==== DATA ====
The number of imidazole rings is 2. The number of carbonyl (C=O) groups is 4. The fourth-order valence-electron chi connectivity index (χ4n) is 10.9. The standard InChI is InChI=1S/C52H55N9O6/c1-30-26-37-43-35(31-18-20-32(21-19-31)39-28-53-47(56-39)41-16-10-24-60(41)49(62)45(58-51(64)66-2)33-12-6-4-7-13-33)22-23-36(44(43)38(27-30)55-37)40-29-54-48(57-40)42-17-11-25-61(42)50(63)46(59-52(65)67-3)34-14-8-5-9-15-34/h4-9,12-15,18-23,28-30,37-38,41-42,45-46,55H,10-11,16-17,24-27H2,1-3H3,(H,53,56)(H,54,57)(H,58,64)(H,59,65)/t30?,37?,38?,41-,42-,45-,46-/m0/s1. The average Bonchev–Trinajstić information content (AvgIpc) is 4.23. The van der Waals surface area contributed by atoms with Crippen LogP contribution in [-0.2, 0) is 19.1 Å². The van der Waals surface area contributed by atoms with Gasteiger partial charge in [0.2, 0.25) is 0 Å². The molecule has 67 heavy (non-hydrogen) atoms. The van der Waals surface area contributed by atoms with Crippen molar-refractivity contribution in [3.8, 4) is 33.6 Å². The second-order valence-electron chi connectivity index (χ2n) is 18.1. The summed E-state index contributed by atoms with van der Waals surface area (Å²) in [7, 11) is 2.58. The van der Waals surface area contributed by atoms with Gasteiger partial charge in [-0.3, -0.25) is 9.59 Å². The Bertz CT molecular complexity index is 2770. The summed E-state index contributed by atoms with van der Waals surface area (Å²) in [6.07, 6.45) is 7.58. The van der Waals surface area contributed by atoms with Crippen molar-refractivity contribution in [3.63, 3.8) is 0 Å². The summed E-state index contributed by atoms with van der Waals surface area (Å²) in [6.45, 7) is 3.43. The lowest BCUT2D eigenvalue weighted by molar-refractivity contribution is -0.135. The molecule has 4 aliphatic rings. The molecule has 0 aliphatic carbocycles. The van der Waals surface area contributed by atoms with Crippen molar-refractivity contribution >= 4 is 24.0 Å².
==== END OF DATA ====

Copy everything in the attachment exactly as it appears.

The number of imidazole rings is 2. The number of carbonyl (C=O) groups is 4. The fourth-order valence-electron chi connectivity index (χ4n) is 10.9. The standard InChI is InChI=1S/C52H55N9O6/c1-30-26-37-43-35(31-18-20-32(21-19-31)39-28-53-47(56-39)41-16-10-24-60(41)49(62)45(58-51(64)66-2)33-12-6-4-7-13-33)22-23-36(44(43)38(27-30)55-37)40-29-54-48(57-40)42-17-11-25-61(42)50(63)46(59-52(65)67-3)34-14-8-5-9-15-34/h4-9,12-15,18-23,28-30,37-38,41-42,45-46,55H,10-11,16-17,24-27H2,1-3H3,(H,53,56)(H,54,57)(H,58,64)(H,59,65)/t30?,37?,38?,41-,42-,45-,46-/m0/s1. The average Bonchev–Trinajstić information content (AvgIpc) is 4.23. The van der Waals surface area contributed by atoms with Crippen LogP contribution in [-0.2, 0) is 19.1 Å². The van der Waals surface area contributed by atoms with Gasteiger partial charge in [0.2, 0.25) is 0 Å². The molecule has 67 heavy (non-hydrogen) atoms. The van der Waals surface area contributed by atoms with Crippen molar-refractivity contribution in [3.8, 4) is 33.6 Å². The second-order valence-electron chi connectivity index (χ2n) is 18.1. The summed E-state index contributed by atoms with van der Waals surface area (Å²) in [7, 11) is 2.58. The van der Waals surface area contributed by atoms with Gasteiger partial charge in [-0.3, -0.25) is 9.59 Å². The Bertz CT molecular complexity index is 2770. The summed E-state index contributed by atoms with van der Waals surface area (Å²) in [6.07, 6.45) is 7.58. The van der Waals surface area contributed by atoms with Crippen molar-refractivity contribution in [3.63, 3.8) is 0 Å². The summed E-state index contributed by atoms with van der Waals surface area (Å²) in [6.45, 7) is 3.43. The lowest BCUT2D eigenvalue weighted by molar-refractivity contribution is -0.135. The molecule has 4 aliphatic rings. The molecule has 0 aliphatic carbocycles. The van der Waals surface area contributed by atoms with Crippen molar-refractivity contribution >= 4 is 24.0 Å².